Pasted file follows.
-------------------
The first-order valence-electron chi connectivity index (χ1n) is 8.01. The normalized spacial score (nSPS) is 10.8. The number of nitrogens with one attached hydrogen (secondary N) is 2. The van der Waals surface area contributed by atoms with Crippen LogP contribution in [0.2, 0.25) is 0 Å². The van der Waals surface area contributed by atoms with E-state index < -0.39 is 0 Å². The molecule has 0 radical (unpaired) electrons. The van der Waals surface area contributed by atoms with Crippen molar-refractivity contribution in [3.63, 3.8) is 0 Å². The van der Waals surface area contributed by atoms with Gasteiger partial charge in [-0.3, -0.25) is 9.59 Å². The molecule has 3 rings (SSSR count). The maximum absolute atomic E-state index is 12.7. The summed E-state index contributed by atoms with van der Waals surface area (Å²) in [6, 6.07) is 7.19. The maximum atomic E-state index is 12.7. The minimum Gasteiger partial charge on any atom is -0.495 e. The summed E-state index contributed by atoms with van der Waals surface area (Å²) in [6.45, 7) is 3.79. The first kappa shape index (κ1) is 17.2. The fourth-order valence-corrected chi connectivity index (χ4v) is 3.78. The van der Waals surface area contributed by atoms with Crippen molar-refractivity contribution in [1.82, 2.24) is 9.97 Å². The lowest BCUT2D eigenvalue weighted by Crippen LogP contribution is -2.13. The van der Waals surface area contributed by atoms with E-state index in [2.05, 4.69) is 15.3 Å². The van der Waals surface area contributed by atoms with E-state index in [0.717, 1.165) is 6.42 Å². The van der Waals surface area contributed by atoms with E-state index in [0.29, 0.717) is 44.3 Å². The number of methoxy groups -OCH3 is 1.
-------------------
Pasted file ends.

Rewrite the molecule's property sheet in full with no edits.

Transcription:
The first-order valence-electron chi connectivity index (χ1n) is 8.01. The normalized spacial score (nSPS) is 10.8. The number of nitrogens with one attached hydrogen (secondary N) is 2. The van der Waals surface area contributed by atoms with Crippen LogP contribution in [0.2, 0.25) is 0 Å². The van der Waals surface area contributed by atoms with E-state index < -0.39 is 0 Å². The molecule has 0 radical (unpaired) electrons. The van der Waals surface area contributed by atoms with Crippen molar-refractivity contribution in [3.63, 3.8) is 0 Å². The van der Waals surface area contributed by atoms with Gasteiger partial charge in [-0.3, -0.25) is 9.59 Å². The molecule has 3 rings (SSSR count). The maximum absolute atomic E-state index is 12.7. The summed E-state index contributed by atoms with van der Waals surface area (Å²) in [6, 6.07) is 7.19. The maximum atomic E-state index is 12.7. The minimum Gasteiger partial charge on any atom is -0.495 e. The summed E-state index contributed by atoms with van der Waals surface area (Å²) in [6.45, 7) is 3.79. The first kappa shape index (κ1) is 17.2. The fourth-order valence-corrected chi connectivity index (χ4v) is 3.78. The van der Waals surface area contributed by atoms with Crippen molar-refractivity contribution in [1.82, 2.24) is 9.97 Å². The lowest BCUT2D eigenvalue weighted by Crippen LogP contribution is -2.13. The van der Waals surface area contributed by atoms with E-state index in [2.05, 4.69) is 15.3 Å². The van der Waals surface area contributed by atoms with E-state index in [0.717, 1.165) is 6.42 Å². The van der Waals surface area contributed by atoms with E-state index in [0.29, 0.717) is 44.3 Å². The number of methoxy groups -OCH3 is 1.